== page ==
DigitalGlobe posts 48% jump in Q2 sales, earnings loss
DigitalGlobe, Inc., a provider of commercial satellite and aerial imagery and geospatial content, has reported a 48 percent jump in second quarter revenue to $150.6 million and a $21 million net loss compared with $9.6 million in profit in last year’s second quarter.
World’s largest satellite image library
Based in Longmont, Colo., the company maintains the world’s largest satellite image library and operates five earth imaging satellites to provide sub-metre basic, standard, and orthorectified satellite imagery. Much of the high resolution-imagery in Google Earth and Google Maps is provided by DigitalGlobe.
The company serves customers in urban planning, defense and intelligence, public safety, civil agencies, air and marine transportation, map making and analysis, environmental monitoring, oil and gas exploration, infrastructure management, navigation technology, and providers of location-based services.
Stable of 5 satellites
Its five satellites – IKONOS, QuickBird, WorldView-1, GeoEye-1 and WorldView-2 – are capable of capturing over one billion square kilometers of imagery annually and also offering intraday revisits.
The IKONOS satellite has collected more than 300 million square kilometers of imagery over every continent from its 423-mile-high orbit. IKONOS has a revisit time of once every three days, and downlinks directly to over a dozen ground stations around the world. Imagery captured by the panchromatic and multispectral sensors can be merged to create 0.82-meter color imagery (pan-sharpened).
Commercial sales soar 82%
For the quarter ended June 30, DigitalGlobe grew revenue from the U. S. government by 28 percent to $82.7 million, including a 105 percent increase in value-added services to $19.5 million.
Revenue from its Diversified Commercial segment soared 82 percent to $67.9 million, compared with last year’s second quarter.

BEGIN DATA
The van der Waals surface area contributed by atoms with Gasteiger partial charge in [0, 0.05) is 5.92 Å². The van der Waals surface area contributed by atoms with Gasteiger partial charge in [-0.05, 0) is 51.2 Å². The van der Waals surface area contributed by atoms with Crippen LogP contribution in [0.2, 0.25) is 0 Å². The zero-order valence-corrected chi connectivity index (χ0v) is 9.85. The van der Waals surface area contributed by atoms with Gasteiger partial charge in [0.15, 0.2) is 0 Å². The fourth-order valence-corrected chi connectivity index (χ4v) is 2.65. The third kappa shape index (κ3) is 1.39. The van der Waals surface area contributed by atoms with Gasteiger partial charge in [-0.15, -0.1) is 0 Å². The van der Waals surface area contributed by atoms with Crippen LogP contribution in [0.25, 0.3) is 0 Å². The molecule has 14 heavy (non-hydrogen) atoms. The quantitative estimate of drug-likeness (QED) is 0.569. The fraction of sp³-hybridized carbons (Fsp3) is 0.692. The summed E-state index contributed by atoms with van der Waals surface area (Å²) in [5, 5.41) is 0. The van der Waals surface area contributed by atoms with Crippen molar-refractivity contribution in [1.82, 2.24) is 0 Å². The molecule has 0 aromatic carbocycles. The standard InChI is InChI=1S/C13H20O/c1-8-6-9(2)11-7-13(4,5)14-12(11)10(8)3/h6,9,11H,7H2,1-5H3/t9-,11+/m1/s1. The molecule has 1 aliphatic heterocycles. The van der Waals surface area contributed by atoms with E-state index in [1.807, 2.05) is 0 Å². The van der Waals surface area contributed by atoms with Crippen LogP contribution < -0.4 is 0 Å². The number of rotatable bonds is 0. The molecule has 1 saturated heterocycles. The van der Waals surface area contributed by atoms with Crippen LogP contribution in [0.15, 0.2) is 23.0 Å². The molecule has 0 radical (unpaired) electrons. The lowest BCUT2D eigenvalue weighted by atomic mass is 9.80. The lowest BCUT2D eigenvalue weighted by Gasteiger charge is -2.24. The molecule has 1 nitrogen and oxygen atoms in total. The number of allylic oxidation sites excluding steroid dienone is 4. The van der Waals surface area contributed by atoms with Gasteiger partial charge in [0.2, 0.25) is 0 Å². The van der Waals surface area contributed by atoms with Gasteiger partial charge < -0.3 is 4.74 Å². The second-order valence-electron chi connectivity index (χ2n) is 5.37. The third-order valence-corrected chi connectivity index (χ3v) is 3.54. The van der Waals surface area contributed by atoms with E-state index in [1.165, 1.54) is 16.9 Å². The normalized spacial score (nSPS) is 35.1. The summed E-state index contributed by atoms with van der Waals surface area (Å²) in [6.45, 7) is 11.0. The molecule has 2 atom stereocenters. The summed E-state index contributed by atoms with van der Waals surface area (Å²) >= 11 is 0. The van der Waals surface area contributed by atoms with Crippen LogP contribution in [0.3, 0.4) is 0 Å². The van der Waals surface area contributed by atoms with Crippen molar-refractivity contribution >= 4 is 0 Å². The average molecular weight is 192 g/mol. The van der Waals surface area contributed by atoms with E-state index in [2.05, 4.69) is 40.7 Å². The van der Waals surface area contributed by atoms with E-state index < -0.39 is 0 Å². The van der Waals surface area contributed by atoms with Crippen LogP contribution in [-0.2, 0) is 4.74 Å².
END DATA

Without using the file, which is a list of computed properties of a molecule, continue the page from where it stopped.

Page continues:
The company’s 12-month sales backlog increased to $485.8 million, up 37 percent year over year, due primarily to recurring customers. DigitalGlobe acquired its largest competitor with satellite imagery firm GeoEye, Inc. in January.
Inks deal to monitor world’s longest oil pipeline
During the quarter, DigitalGlobe said it also signed multi-year contract agreements, including one with a Russian customer to monitor the Druzhba pipeline, the world’s longest oil pipeline, carrying oil about 2,500 miles from Southeast Russia to Ukraine, Hungary, Poland, and Germany. It also signed another deal to provide a 3D mapping service to a European telecommunications firm.
The company said it also expanded its customer base with location-based service providers in Asia and added relationships with civil governments in Brazil and China through its Global Basemap platform and other large-scale mapping services.
Accelerating revenue growth entering ‘peak imaging season’
Second quarter EBITDA was $25.3 million, about 80 percent of which is restructuring and integration expenses related to the GeoEye merger. Adjusted EBITDA was $45.7 million, with an associated margin of 30.3 percent.
“The second quarter capped off a solid first half of 2013, and our sales backlog and pipeline position us for accelerating revenue growth and margin expansion as we enter peak imaging season in the second half of this year,” said CEO Jeff Tarr. “Importantly, we are ahead of plan executing our combination with GeoEye, and remain confident in our ability to return to 50 percent EBITDA margins when we complete our 18-month integration plan in the second half of 2014.”
The company’s 2013 revenue outlook remains unchanged, ranging from $635 million to $660 million, “with a greater likelihood at the bottom half of the range,” the company said. Full-year adjusted EBITDA margins should be around 36 percent and capital expenditures for the entire year are pegged at $230 million.